Remember the person whose life was made *worse* by reading 'To Kill a Mockingbird'? Of course you don't, because THEY DON'T EXIST.
You might be wondering why To Kill A Mockingbird is trending on Twitter.
The reason is that the Sunday Times says the Education Secretary has dropped a number of classic American works from the English Literature GCSE.
They apparently include the John Steinbeck novella Of Mice and Men, Arthur Miller’s play The Crucible and Harper Lee’s To Kill a Mockingbird.
The exam boards had to follow Department for Education guidelines when drawing up the new GCSE. From 2015, teenagers taking the OCR English Literature exam will have to study a pre-20th-century novel by a British author such as Charles Dickens or Jane Austen, poetry by the Romantics, and a Shakespeare play. Edexcel’s exam is said to be similar.
OCR told the paper:
“Of Mice and Men, which Michael Gove really dislikes, will not be included. It was studied by 90% of teenagers taking English literature GCSE in the past. Michael Gove said that was a really disappointing statistic.”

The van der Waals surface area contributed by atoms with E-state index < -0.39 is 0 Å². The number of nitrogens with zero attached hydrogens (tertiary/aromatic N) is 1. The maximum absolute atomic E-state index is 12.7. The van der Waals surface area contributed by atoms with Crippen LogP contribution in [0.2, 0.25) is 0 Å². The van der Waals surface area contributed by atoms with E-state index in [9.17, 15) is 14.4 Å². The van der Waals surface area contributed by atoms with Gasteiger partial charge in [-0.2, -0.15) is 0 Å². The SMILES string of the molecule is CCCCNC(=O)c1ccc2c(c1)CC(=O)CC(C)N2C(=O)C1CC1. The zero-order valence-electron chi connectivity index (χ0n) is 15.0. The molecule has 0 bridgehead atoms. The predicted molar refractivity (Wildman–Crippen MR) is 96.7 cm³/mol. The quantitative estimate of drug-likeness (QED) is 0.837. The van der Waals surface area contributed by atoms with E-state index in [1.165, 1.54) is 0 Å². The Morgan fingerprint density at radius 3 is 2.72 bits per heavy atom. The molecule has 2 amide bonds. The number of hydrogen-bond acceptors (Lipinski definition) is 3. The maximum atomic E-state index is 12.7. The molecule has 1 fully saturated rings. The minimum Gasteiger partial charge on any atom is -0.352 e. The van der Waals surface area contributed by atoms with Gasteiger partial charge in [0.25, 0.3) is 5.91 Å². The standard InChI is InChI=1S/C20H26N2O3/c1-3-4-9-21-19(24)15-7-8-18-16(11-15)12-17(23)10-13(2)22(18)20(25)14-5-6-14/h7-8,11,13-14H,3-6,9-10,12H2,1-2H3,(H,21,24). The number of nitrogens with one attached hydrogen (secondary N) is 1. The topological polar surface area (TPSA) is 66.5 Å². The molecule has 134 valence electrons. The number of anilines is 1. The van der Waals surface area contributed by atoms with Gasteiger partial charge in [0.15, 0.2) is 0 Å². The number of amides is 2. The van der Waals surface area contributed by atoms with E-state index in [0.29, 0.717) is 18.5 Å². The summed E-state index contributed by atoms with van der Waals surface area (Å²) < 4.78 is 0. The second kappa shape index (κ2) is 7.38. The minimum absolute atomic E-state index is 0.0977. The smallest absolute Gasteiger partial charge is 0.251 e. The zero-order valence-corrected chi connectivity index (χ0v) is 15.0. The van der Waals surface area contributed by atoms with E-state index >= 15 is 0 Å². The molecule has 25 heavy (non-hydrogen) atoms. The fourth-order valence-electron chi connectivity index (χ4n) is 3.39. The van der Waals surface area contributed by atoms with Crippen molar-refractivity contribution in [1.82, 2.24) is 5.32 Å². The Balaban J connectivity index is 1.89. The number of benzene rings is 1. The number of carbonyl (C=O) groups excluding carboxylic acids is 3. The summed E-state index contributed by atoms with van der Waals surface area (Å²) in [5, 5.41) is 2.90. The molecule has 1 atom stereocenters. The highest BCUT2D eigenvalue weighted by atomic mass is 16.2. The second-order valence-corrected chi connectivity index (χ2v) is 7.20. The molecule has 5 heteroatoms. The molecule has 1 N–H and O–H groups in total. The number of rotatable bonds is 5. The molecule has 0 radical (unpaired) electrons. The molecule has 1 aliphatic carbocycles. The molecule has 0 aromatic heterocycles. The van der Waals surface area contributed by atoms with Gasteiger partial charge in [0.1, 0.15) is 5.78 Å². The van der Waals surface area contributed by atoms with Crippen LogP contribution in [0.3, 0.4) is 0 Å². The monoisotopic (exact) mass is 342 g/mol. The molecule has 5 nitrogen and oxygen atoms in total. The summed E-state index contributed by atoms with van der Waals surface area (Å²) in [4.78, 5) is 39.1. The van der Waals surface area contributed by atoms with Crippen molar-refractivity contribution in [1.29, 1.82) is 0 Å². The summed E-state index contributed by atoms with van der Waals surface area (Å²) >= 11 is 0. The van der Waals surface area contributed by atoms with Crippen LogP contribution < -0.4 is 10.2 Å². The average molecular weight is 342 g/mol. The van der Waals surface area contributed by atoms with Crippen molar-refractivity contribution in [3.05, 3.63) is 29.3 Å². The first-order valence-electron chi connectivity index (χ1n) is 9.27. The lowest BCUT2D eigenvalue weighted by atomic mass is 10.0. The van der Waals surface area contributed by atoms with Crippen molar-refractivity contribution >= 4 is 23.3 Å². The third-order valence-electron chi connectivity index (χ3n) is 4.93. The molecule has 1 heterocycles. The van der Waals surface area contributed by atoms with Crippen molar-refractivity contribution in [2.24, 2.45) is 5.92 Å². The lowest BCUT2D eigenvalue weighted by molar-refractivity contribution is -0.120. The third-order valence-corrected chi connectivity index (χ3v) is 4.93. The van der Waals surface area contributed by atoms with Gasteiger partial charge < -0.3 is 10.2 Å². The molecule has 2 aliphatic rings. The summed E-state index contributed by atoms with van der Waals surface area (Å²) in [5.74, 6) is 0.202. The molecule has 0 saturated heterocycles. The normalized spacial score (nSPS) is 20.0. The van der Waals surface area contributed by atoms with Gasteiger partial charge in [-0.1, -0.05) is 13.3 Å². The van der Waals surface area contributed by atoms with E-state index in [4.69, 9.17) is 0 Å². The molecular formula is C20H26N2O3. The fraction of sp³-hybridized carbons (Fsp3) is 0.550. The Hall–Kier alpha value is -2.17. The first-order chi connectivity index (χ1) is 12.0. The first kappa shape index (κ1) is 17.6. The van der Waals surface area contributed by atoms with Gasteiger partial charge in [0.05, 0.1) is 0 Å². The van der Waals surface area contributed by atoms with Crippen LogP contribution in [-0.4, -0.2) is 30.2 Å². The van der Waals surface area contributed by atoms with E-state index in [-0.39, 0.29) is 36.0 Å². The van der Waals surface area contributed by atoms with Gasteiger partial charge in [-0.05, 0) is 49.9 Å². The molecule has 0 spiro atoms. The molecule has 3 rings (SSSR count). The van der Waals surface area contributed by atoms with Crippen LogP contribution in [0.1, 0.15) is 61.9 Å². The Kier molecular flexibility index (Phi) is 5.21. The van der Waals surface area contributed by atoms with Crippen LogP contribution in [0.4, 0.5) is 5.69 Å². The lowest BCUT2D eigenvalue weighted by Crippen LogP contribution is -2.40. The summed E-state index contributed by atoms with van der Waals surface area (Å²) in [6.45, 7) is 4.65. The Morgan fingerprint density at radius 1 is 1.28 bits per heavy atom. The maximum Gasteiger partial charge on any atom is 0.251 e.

Most people don’t seem very supportive of the idea.
There are, however, some dissenting voices.
And some pretty solid jokes.
In a statement, a Department for Education spokesperson said that, contrary to reports, no books or authors had been “banned”:
“In the past, English Literature GCSEs were not rigorous enough and their content was often far too narrow. We published the new subject content for English Literature in December.
“It doesn’t ban any authors, books or genres. It does ensure pupils will learn about a wide range of literature, including at least one Shakespeare play, a 19th century novel written anywhere and post-1914 fiction or drama written in the British Isles.
“That is only the minimum pupils will be expected to learn. It is now up to exam boards to design new GCSEs, which must then be accredited by the independent exams regulator Ofqual.”